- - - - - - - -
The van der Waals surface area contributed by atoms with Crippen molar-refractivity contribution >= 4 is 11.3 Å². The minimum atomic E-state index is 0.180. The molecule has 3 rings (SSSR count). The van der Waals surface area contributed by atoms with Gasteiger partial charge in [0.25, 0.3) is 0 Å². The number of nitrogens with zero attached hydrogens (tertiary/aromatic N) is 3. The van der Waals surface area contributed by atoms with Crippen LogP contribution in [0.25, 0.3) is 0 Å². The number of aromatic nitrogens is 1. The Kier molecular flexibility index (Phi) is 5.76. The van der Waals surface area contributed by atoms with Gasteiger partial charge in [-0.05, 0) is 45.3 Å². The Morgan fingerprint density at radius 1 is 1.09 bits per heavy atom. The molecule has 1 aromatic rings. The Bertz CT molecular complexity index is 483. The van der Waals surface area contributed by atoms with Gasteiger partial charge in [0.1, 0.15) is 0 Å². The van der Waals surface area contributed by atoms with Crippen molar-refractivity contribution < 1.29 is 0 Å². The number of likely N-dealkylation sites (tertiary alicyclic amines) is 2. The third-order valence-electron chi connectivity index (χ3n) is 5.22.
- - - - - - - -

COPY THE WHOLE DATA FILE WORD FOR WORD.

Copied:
The van der Waals surface area contributed by atoms with Crippen molar-refractivity contribution >= 4 is 11.3 Å². The minimum atomic E-state index is 0.180. The molecule has 3 rings (SSSR count). The van der Waals surface area contributed by atoms with Gasteiger partial charge in [0.25, 0.3) is 0 Å². The number of nitrogens with zero attached hydrogens (tertiary/aromatic N) is 3. The van der Waals surface area contributed by atoms with Crippen LogP contribution in [0.25, 0.3) is 0 Å². The number of aromatic nitrogens is 1. The Kier molecular flexibility index (Phi) is 5.76. The van der Waals surface area contributed by atoms with Gasteiger partial charge in [-0.05, 0) is 45.3 Å². The Morgan fingerprint density at radius 1 is 1.09 bits per heavy atom. The molecule has 1 aromatic rings. The Bertz CT molecular complexity index is 483. The van der Waals surface area contributed by atoms with Gasteiger partial charge in [0.1, 0.15) is 0 Å². The van der Waals surface area contributed by atoms with Crippen molar-refractivity contribution < 1.29 is 0 Å². The number of likely N-dealkylation sites (tertiary alicyclic amines) is 2. The third-order valence-electron chi connectivity index (χ3n) is 5.22.